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Lumping EdTech Under Screentime Can Damage Education

Governments need to distinguish between technology types in regulations.

Key points

  • Global discussions on children's screen time oversimplify, hindering effective long-term guidelines.
  • A vertical approach to tech evaluation allows for a more precise examination of AI and digitization impacts.
  • Sustainable evaluation models involve continuous collaboration between academia, industry, and schools.

Official screen-time inquiries are occurring in many countries this year. For example, the UK's Education Committee launched a hearing inquiry into how screen time affects education and well-being and the Norwegian government appointed a committee to make recommendations on children's screen use. While these inquiries are important for fostering reflection, they have limited use in developing long-term, practical guidelines because they lump children's internet use, social-media use, and educational-technology (EdTech) use into one broad "screentime" category. This approach oversimplifies the diverse nature of technologies, neglecting the dynamic ecosystem they form and how children experience them as an interconnected system.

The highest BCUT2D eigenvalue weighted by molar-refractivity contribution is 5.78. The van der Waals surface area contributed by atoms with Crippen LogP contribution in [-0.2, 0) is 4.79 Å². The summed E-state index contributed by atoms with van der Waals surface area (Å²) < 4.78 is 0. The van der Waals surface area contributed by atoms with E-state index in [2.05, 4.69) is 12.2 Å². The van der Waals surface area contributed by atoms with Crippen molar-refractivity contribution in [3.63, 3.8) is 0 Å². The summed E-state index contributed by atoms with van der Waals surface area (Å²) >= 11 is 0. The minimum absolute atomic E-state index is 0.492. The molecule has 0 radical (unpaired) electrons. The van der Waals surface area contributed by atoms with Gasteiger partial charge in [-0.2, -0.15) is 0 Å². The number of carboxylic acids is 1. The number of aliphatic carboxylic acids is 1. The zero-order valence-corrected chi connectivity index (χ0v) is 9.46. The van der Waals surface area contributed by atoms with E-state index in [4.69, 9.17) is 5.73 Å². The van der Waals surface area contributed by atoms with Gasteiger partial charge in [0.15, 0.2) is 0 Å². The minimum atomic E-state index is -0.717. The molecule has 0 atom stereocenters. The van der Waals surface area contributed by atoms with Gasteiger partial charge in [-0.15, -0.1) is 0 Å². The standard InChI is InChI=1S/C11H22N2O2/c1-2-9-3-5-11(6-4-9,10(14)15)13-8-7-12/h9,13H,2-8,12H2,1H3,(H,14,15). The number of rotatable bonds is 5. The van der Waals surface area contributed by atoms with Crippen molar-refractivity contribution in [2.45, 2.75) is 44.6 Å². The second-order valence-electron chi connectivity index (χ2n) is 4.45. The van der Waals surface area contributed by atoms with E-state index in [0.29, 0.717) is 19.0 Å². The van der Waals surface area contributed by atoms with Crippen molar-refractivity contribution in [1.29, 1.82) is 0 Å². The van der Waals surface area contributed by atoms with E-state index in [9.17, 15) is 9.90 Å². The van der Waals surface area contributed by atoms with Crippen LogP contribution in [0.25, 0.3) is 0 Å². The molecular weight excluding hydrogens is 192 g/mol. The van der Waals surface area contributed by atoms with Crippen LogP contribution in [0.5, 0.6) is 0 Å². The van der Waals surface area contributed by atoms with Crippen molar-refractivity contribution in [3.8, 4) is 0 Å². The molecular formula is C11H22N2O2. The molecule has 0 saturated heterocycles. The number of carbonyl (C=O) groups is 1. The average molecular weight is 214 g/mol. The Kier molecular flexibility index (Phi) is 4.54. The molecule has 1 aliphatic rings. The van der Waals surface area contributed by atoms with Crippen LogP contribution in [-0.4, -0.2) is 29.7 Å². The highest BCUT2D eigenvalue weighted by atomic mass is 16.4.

Certainly, various technologies encounter similar challenges arising from their reliance on data, especially with the growing integration of generative AI. Common challenges include the misuse of data for commercial purposes, such as advertising, and the implementation of so-called “sticky designs” that encourage prolonged screen time for children. However, these shared challenges manifest differently for each technology and each child. Therefore, a blanket approach fails to account for the nuanced experiences associated with specific groups of users or activities.

Instead of assessing and establishing rules for children’s technologies horizontally, we should consider evaluating technologies vertically, considering their distinct characteristics. Once we address each vertical or use case individually, we can then explore their connections to other domains. For instance, while children's use of EdTech and social media cumulatively contributes to their overall screen time, its combination plays out very differently for children from different socio-economic backgrounds. Moreover, the vertical approach to technologies allows us to then more precisely examine how generative AI and digitization distinctly influence each technology within its specific domain.

Natalia Kucirkova
Source: Natalia Kucirkova

With this perspective as a foundation, let's explore what we already know about the EdTech vertical, providing a basis for establishing principles for national guidelines.

Ensuring National Quality Assurance for Educational Technology's Impact on Children